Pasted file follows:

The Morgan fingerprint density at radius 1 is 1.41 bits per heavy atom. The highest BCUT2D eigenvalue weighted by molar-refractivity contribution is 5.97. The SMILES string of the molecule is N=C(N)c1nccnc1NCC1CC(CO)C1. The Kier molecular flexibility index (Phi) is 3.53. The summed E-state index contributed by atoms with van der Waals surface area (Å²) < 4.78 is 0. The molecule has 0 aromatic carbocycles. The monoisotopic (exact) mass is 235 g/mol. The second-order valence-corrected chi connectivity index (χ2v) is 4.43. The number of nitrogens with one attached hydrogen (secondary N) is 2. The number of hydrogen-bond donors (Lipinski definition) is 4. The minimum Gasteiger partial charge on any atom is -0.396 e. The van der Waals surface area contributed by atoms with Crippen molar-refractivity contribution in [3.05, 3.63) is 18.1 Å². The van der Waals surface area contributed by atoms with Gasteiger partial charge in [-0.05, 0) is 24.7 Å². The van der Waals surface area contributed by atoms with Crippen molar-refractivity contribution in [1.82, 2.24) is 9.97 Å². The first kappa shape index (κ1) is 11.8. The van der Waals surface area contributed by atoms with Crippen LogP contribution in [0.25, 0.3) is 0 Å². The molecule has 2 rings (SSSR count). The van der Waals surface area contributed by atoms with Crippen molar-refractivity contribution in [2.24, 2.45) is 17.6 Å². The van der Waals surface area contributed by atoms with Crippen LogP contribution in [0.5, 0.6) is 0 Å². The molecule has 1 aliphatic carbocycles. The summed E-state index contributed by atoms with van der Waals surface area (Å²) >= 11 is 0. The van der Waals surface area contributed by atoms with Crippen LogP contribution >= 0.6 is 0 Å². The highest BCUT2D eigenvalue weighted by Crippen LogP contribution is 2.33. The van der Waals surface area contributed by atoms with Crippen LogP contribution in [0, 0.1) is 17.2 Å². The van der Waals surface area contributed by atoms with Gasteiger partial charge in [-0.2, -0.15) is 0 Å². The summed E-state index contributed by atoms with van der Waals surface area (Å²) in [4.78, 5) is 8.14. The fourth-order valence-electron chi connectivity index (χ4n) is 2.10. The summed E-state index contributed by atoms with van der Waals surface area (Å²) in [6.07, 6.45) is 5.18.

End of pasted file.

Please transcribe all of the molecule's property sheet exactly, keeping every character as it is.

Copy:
The Morgan fingerprint density at radius 1 is 1.41 bits per heavy atom. The highest BCUT2D eigenvalue weighted by molar-refractivity contribution is 5.97. The SMILES string of the molecule is N=C(N)c1nccnc1NCC1CC(CO)C1. The Kier molecular flexibility index (Phi) is 3.53. The summed E-state index contributed by atoms with van der Waals surface area (Å²) < 4.78 is 0. The molecule has 0 aromatic carbocycles. The monoisotopic (exact) mass is 235 g/mol. The second-order valence-corrected chi connectivity index (χ2v) is 4.43. The number of nitrogens with one attached hydrogen (secondary N) is 2. The number of hydrogen-bond donors (Lipinski definition) is 4. The minimum Gasteiger partial charge on any atom is -0.396 e. The van der Waals surface area contributed by atoms with Crippen molar-refractivity contribution in [3.05, 3.63) is 18.1 Å². The van der Waals surface area contributed by atoms with Gasteiger partial charge in [-0.05, 0) is 24.7 Å². The van der Waals surface area contributed by atoms with Crippen molar-refractivity contribution in [1.82, 2.24) is 9.97 Å². The first kappa shape index (κ1) is 11.8. The van der Waals surface area contributed by atoms with Crippen LogP contribution in [0.25, 0.3) is 0 Å². The molecule has 2 rings (SSSR count). The van der Waals surface area contributed by atoms with Crippen molar-refractivity contribution in [2.24, 2.45) is 17.6 Å². The van der Waals surface area contributed by atoms with Crippen LogP contribution in [0.5, 0.6) is 0 Å². The molecule has 1 aliphatic carbocycles. The summed E-state index contributed by atoms with van der Waals surface area (Å²) >= 11 is 0. The van der Waals surface area contributed by atoms with Crippen LogP contribution >= 0.6 is 0 Å². The highest BCUT2D eigenvalue weighted by Crippen LogP contribution is 2.33. The van der Waals surface area contributed by atoms with Crippen LogP contribution in [0, 0.1) is 17.2 Å². The van der Waals surface area contributed by atoms with Gasteiger partial charge in [-0.2, -0.15) is 0 Å². The summed E-state index contributed by atoms with van der Waals surface area (Å²) in [4.78, 5) is 8.14. The fourth-order valence-electron chi connectivity index (χ4n) is 2.10. The summed E-state index contributed by atoms with van der Waals surface area (Å²) in [6.07, 6.45) is 5.18.